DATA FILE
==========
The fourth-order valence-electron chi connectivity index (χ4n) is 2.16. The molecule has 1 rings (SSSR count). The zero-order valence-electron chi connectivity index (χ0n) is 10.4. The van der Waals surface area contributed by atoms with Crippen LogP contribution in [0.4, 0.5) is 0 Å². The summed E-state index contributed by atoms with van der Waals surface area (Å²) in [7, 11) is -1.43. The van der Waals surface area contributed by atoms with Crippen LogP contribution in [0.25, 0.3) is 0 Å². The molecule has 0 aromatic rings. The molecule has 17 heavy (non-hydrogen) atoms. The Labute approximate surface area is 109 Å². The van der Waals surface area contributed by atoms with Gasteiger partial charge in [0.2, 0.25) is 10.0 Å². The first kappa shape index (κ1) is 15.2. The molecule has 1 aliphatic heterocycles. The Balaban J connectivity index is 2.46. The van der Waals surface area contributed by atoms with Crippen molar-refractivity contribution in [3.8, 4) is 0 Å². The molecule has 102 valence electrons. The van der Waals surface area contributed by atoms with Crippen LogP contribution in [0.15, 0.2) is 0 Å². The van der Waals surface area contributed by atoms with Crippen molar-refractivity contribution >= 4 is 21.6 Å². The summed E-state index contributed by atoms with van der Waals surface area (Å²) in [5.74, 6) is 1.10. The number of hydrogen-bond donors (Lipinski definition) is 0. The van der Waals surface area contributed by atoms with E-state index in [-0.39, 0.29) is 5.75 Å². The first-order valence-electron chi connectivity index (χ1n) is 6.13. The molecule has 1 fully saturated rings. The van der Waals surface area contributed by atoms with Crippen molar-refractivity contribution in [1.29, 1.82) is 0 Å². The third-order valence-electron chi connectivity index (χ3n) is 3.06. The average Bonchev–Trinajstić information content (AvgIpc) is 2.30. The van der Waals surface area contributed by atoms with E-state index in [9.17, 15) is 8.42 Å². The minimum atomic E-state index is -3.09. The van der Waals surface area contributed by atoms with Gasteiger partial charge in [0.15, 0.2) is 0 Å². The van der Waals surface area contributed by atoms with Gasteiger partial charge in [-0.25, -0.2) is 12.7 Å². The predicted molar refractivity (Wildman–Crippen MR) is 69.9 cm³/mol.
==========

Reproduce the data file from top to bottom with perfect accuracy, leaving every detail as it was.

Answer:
The fourth-order valence-electron chi connectivity index (χ4n) is 2.16. The molecule has 1 rings (SSSR count). The zero-order valence-electron chi connectivity index (χ0n) is 10.4. The van der Waals surface area contributed by atoms with Crippen LogP contribution in [0.4, 0.5) is 0 Å². The summed E-state index contributed by atoms with van der Waals surface area (Å²) in [7, 11) is -1.43. The van der Waals surface area contributed by atoms with Crippen LogP contribution in [0.25, 0.3) is 0 Å². The molecule has 0 aromatic rings. The molecule has 17 heavy (non-hydrogen) atoms. The Labute approximate surface area is 109 Å². The van der Waals surface area contributed by atoms with Gasteiger partial charge in [0.2, 0.25) is 10.0 Å². The first kappa shape index (κ1) is 15.2. The molecule has 1 aliphatic heterocycles. The Balaban J connectivity index is 2.46. The van der Waals surface area contributed by atoms with Crippen molar-refractivity contribution in [3.8, 4) is 0 Å². The molecule has 102 valence electrons. The van der Waals surface area contributed by atoms with Crippen LogP contribution in [0.15, 0.2) is 0 Å². The van der Waals surface area contributed by atoms with Crippen molar-refractivity contribution >= 4 is 21.6 Å². The summed E-state index contributed by atoms with van der Waals surface area (Å²) in [5.74, 6) is 1.10. The number of hydrogen-bond donors (Lipinski definition) is 0. The van der Waals surface area contributed by atoms with E-state index in [-0.39, 0.29) is 5.75 Å². The first-order valence-electron chi connectivity index (χ1n) is 6.13. The molecule has 1 fully saturated rings. The van der Waals surface area contributed by atoms with Crippen molar-refractivity contribution in [1.29, 1.82) is 0 Å². The third-order valence-electron chi connectivity index (χ3n) is 3.06. The average Bonchev–Trinajstić information content (AvgIpc) is 2.30. The van der Waals surface area contributed by atoms with E-state index in [9.17, 15) is 8.42 Å². The minimum atomic E-state index is -3.09. The van der Waals surface area contributed by atoms with Gasteiger partial charge in [0.15, 0.2) is 0 Å². The van der Waals surface area contributed by atoms with Gasteiger partial charge in [-0.25, -0.2) is 12.7 Å². The predicted molar refractivity (Wildman–Crippen MR) is 69.9 cm³/mol.